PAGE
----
Coming to Zanzibar was relatively easy and smooth. A (considerably) small Precision Airways flight conveyed me and a number of other passengers travelling from Nairobi to Zanzibar and Dar es Salaam and in less than 2 hours, the plane had touched down in Zanzibar International Airport (enroute to Dar es Salaam).
Do not be fooled by the International part of the name. The airport in Zanzibar is pretty small and is of the same standard as many local airports in Nigeria. The immigration process was very fast though and the immigration officials were pleasant. In less so than 10 minutes, I was done with the immigration processes and on my way to find my pre-arranged taxi driver.
The drive through the ‘new’ town en route to Paje, showed no difference from a small Nigerian town. There were portions of the road that were bad; people walking on the streets; the usual sights and sounds I would have seen in Nigeria and there was nothing worth whipping out my camera for. I was pretty knackered and the drive to Paje was an opportunity to get the much needed sleep. My short nap was interrupted when my taxi was stopped by a policeman, whom, surprise, surprise, took a bribe from him for not having some sticker on his windscreen ( are policemen in Africa all the same?!)
I’m not exactly sure how long the drive to Paje took, as I was asleep for the greater part of it. As we drove through the village to find the hotel, I remembered my uncle’s description of the arid North-Eastern part of Nigeria. There were ‘no roads’. Everywhere where there were no houses seemed to be road. I was disappointed with the little I saw of the village as we drove looking for the hotel. In my sleepy haze, I wondered if the trip was worth my while.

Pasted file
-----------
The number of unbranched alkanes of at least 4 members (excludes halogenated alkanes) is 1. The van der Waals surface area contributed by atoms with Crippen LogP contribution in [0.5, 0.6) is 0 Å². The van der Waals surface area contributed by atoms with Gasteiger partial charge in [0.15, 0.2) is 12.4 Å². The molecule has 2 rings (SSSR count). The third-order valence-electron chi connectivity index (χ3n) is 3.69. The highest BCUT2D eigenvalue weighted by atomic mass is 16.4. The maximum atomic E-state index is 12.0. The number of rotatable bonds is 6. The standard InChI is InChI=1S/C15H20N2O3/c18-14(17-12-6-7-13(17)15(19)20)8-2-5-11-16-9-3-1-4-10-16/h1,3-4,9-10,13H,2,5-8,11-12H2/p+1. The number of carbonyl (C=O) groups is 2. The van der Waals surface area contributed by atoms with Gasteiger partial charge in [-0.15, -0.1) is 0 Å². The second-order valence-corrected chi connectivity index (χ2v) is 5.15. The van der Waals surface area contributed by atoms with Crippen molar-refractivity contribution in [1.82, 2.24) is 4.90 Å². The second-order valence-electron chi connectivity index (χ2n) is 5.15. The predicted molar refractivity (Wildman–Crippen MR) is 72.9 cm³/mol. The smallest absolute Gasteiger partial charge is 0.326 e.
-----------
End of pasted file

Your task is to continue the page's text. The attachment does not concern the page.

After a couple of wrong turns, we found the hotel, Villa Huruma. The hotel was very pretty but smaller than I had imagined. The owners were also very good looking and way younger than I had expected. Also, I discovered that the beach was way closer to my hotel than I had thought.
Now the beach is where the magic is! With my experience of beaches being limited to a few in Nigeria and England, Paje Beach was everything the pictures showed and more. Turquoise water; fine white sand; kite surfers; seaweeds; sea shells; the whole beach magic experience. The first site of the beach was nothing short of magical to me. It was like the beach was not part of the village. The beauty I saw in the beach ahead of me was a sharp contrast to the poverty I saw in the village behind me. The village was not squalid but the poverty was obvious.
Walking on the beach over the next three days became one of my favourite past times (the only thing I could do on the beach, since I was not kite surfing or swimming ) as I planned in my head how I’d return on another visit with my husband and we would try out every beach activity Paje offered. As a lone woman walking on Paje beach, I (suspect) I was a worthy prey for beach boys selling tours and parties; and Massai men selling souvenirs.
I was in Paje to eat and pray. With the beauty of the beach shoreline and the restaurants along the beach, it was impossible not to do both.
By Wynyfred Egbuson